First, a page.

Forum for Science, Industry and Business

Sponsored by:     3M 
Search our Site:

 

Pitt study notes decline in male births in the US and Japan

11.04.2007
A study published in this week’s online edition of Environmental Health Perspectives reports that during the past thirty years, the number of male births has decreased each year in the U.S. and Japan.

In a review of all births in both countries, the University of Pittsburgh-led study found significantly fewer boys being born relative to girls in the U.S. and Japan, and that an increasing proportion of fetuses that die are male. They note that the decline in births is equivalent to 135,000 fewer white males in the U.S. and 127,000 fewer males in Japan over the past three decades and suggest that environmental factors are one explanation for these trends.

“The pattern of decline in the ratio of male to female births remains largely unexplained,” said Devra Lee Davis, Ph.D., M.P.H., lead investigator of the study, director of the University of Pittsburgh Cancer Institute’s Center for Environmental Oncology and professor of epidemiology, University of Pittsburgh Graduate School of Public Health. “We know that men who work with some solvents, metals and pesticides father fewer baby boys. We also know that nutritional factors, physical health and chemical exposures of pregnant women affect their ability to have children and the health of their offspring. We suspect that some combination of these factors, along with older age of parents, may account for decreasing male births.”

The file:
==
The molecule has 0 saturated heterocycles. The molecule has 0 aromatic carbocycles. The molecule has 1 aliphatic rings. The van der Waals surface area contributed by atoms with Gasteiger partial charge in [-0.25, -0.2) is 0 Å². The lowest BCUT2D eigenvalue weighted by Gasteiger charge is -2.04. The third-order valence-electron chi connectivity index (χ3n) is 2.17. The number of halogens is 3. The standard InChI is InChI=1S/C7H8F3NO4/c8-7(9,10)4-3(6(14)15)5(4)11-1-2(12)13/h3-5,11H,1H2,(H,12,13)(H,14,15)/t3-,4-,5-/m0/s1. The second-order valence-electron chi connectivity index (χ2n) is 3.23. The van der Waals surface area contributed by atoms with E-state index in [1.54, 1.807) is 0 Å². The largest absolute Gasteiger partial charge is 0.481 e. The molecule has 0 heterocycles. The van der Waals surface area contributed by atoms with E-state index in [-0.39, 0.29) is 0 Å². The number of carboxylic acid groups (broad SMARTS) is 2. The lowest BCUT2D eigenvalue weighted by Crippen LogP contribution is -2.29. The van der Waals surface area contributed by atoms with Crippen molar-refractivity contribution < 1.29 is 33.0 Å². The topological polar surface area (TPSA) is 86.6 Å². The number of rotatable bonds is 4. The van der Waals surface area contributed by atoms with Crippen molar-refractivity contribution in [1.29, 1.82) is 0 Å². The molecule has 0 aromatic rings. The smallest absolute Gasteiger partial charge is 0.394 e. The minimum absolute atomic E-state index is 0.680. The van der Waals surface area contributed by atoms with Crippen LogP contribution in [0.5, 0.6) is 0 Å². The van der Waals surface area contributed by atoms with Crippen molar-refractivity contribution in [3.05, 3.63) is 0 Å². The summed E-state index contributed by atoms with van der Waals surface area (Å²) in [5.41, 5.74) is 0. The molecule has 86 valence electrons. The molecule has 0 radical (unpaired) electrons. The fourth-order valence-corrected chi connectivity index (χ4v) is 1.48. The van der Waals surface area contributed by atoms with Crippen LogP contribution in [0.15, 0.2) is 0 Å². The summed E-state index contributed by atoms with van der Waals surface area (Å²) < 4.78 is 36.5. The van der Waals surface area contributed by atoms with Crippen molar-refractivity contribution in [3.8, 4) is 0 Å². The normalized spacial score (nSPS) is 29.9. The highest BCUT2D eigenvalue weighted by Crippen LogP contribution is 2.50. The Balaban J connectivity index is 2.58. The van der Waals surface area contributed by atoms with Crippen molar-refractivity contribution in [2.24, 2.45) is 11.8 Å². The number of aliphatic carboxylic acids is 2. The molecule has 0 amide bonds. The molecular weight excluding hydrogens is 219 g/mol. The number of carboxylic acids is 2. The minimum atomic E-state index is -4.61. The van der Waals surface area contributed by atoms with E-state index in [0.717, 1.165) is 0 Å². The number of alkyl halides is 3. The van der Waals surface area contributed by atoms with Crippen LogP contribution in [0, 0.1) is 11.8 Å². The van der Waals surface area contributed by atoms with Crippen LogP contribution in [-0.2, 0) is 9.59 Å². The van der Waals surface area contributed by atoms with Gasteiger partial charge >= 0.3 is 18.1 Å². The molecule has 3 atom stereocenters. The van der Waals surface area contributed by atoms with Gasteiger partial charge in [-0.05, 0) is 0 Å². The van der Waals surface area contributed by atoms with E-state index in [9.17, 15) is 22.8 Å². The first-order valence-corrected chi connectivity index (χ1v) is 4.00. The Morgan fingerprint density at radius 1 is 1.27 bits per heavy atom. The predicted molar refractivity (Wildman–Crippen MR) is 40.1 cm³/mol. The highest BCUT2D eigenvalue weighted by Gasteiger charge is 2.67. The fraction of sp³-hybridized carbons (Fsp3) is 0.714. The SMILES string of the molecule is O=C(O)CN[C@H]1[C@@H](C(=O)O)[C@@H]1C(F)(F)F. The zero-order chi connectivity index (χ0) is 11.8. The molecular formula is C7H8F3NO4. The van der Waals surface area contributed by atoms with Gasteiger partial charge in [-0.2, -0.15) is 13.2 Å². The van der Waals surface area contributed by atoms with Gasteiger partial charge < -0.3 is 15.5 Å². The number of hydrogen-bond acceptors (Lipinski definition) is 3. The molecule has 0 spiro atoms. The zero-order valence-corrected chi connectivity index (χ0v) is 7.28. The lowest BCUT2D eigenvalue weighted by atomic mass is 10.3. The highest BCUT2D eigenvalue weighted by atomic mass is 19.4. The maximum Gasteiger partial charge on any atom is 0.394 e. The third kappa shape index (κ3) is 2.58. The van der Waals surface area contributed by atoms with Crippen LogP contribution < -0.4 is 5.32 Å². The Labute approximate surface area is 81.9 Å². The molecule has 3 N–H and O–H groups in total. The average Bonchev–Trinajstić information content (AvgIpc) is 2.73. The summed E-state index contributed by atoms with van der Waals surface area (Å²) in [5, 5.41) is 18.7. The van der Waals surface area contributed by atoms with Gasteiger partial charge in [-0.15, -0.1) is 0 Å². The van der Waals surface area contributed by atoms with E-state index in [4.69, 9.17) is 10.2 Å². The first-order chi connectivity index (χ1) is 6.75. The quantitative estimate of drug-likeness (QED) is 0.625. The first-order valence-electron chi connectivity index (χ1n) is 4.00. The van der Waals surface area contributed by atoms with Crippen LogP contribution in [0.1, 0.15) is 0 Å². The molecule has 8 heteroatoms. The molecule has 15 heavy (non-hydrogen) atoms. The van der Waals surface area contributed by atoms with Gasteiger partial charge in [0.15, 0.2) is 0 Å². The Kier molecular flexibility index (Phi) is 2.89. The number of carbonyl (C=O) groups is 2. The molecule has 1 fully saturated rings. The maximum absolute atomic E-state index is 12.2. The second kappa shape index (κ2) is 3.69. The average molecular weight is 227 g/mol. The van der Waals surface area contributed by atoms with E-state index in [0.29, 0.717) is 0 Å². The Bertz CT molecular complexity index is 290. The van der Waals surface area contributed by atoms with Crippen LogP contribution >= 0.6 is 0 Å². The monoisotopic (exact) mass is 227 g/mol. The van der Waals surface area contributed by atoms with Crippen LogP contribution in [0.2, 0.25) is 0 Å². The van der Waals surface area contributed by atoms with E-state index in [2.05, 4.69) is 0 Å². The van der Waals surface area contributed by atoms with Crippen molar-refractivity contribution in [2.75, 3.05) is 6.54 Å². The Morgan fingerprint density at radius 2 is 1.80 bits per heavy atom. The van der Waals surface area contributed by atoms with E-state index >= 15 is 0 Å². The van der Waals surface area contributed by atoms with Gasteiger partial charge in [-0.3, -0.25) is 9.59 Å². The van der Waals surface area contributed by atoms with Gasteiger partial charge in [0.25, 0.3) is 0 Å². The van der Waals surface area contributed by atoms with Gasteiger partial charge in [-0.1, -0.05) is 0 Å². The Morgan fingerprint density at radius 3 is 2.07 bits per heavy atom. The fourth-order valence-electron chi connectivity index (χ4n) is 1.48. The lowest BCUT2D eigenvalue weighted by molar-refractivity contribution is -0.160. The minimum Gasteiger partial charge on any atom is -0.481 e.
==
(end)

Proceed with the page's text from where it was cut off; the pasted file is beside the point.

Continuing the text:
Dr. Davis explained that environmental factors, such as prenatal exposure to endocrine- disrupting environmental pollutants may impact the SRY gene – a gene on the Y chromosome that determines the sex of a fertilized egg. Other environmental factors that also may affect the viability of a male fetus include the parents’ weight, nutrition and the use of alcohol and drugs.

In the study, Dr. Davis and her colleagues reported an overall decline of 17 males per 10,000 births in the U.S. and a decline of 37 males per 10,000 births in Japan since 1970. They also found that while fetal death rates have generally decreased, the proportion of male fetuses that die has continued to increase. In Japan, among the fetuses that die, two-thirds are male, up from just over half in 1970.

The study also examined the ratio of African-American male to female births to that of whites in the U.S. The researchers found that while the number of African-American male births has increased modestly over time, the ratio of male to female births for African-Americans remains lower than that of whites. In addition, they noted that African-Americans have a higher fetal mortality rate overall and a higher proportion of male fetuses that die.

“These results are not surprising since the black-white ratio in terms of infant mortality has remained the same for almost 100 years,” said Lovell A. Jones, Ph.D., study co-investigator and professor and director, Center for Research on Minority Health, department of health disparities research, University of Texas M.D. Anderson Cancer Center. “Given the higher mortality rates for African-American males in the United States, these results reemphasize the need to determine all factors, including environmental contaminants, which are responsible for this continuing health disparity.”

“Given the importance of reproduction for the health of any species, the trends we observed in the U.S. and Japan merit concern,” added Dr. Davis. “In light of our findings, more detailed studies should be carried out that examine sex ratio in smaller groups with defined exposures as a potential indicator of environmental contamination.”